Thursday, August 4, 2016

For All The Pantsers Out There

*This is a re-post from 2011, but I got several questions at Murder Goes South about my very pantsy outlining process, so I'm sharing again.

Are you an Outliner or a Pantser? My guess is you know.

As a former English teacher, I'm supposed to be a fan of outlines. But here's my dirty little secretI hate the things. I taught my students how to create them, use them, revise them, but deep inside I was all bletch.

And then I wrote a mystery novel without an outline, flyingas it wereby the seat of my pants. I went Pantser all the way, baby. It took me seven years to get the thing in somewhat novel-shaped form, and I swore I'd never do another mystery novel that way ever again. Outlines started looking pretty sexy.

But they're not. Outlines are mean snippy things, the schoolmarms of pre-writing. My Muse went on vacation. I was alone with the blank page, and the Outline was just sitting there, mocking me.

But then I got a visit from that other MuseDesperationand she suggested something radical. And so we have this thing now (see right).

This is my version of a timelinethe eight-day span of my novel with descending business card-sized chunks of the scenes that happen each day. I can see the WHOLE book this way, plus move bits and pieces around as I see fit (or even take them out). I still get to write like a Pantserjust diving right in, scribbling scene after scene, letting the story go where it willbut when I'm done, I have a very tactile, spatially-coherent way to give those scenes some order.

I stole this idea from Trey, one of my main characters. He likes things organized and linear (he loooves outlines) and this is one of his ways of making sense of a whole lot of information. And surprisingly enough, it worked for non-linear me. I could never create a book this way, but it sure helped while revising it. And I'll take all the help I can get (thanks, Trey. You're a mensch).

PS: For you word mavens out there, here is an interesting explanation of where the phrase "flying by the seat of your pants" actually originates.


  1. Very cool! I could see adapting this for the classroom - would you mind if I stole and adapted?

  2. Wow, that's so cool! Very impressive. I did something similar once while plotting my sequel. You've done it in a very organized way.

  3. Pantser all the way!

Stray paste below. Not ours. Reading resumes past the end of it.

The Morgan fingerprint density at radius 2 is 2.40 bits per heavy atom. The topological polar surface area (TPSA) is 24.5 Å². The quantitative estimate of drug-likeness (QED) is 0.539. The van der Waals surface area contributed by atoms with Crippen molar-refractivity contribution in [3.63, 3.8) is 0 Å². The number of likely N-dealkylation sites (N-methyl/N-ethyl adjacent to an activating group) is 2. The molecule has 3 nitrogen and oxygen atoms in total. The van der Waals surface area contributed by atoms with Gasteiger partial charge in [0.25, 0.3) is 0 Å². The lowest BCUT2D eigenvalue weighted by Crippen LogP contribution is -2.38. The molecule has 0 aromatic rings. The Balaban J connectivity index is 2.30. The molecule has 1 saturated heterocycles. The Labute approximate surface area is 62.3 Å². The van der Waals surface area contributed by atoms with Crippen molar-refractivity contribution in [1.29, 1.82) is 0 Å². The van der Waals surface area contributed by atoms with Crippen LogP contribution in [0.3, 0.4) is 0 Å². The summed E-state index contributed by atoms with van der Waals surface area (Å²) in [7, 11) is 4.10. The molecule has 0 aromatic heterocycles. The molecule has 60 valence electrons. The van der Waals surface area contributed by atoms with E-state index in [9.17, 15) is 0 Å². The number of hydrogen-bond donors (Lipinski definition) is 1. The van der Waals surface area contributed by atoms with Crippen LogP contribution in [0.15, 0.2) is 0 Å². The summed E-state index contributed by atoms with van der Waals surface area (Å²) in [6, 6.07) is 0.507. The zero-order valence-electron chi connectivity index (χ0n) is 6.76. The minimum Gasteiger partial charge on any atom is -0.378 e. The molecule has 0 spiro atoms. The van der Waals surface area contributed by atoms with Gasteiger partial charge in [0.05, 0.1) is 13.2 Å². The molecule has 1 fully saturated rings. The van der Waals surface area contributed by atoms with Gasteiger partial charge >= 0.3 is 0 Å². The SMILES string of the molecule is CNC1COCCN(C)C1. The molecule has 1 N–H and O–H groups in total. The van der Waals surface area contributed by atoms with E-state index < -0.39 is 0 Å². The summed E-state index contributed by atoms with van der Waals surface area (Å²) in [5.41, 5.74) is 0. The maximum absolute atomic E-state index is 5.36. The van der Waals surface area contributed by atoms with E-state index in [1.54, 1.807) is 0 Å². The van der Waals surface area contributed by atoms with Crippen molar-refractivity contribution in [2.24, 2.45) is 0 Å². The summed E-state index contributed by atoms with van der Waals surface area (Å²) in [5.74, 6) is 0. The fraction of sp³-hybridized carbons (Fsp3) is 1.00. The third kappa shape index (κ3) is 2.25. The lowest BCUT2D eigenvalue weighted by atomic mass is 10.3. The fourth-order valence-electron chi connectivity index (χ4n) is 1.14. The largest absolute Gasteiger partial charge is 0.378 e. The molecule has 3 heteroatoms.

Now classes require an outline and detailed notes before the outline. I`m all bletch about that too.

  4. Steal away, Kathy. I had all these defunct business cards lying around that turned out to be the perfect size.

    Thanks, Elena. I'm curious what your similar method looked like. Please do share if you don't mind?

    And hey, Daedalus! Why am I not surprised you're a Pantser (and yet I also know you do your research and do it well). So I'm curious how you balance planning/seat of pantsing?

  5. Outlines are pure evil. Although I'm am beyond impressed with your notecard collage!

  6. Tina,

    I was trained before the arrival of inexpensive computer databases, so we were taught to make notecards first of every source, and then to arrange those sources in order as we worked though writing our monographs. Thus, in a way you could see the book develop in the notes, though the greatest sin was to see some author's "notecards turning." Instead, we should have been taught to make notecards for every event and argument, with sub-events and arguments on seperate cards, so that the book could be laid out like your photo. Love it.

  7. I do a hybrid version of this: I write beats and dialogue lines on separate index cards. I haven't thought of organizing all of this as a timeline the way you do - Brillant! I might give it a try.
    And still another version I've learned from a conference: write your thoughts/outline entries/timeline on post it notes. Open a manila folder and line up your post its in the order you wish. This is another good exercise for characterization too - write up traits and trade them around.
    Shared and thank you!

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    2. These are all such great suggestions -- very hands on. I love Scrivener because it allows me to organize scene by scene, but I still use this approach because it allows me to *see* the whole thing.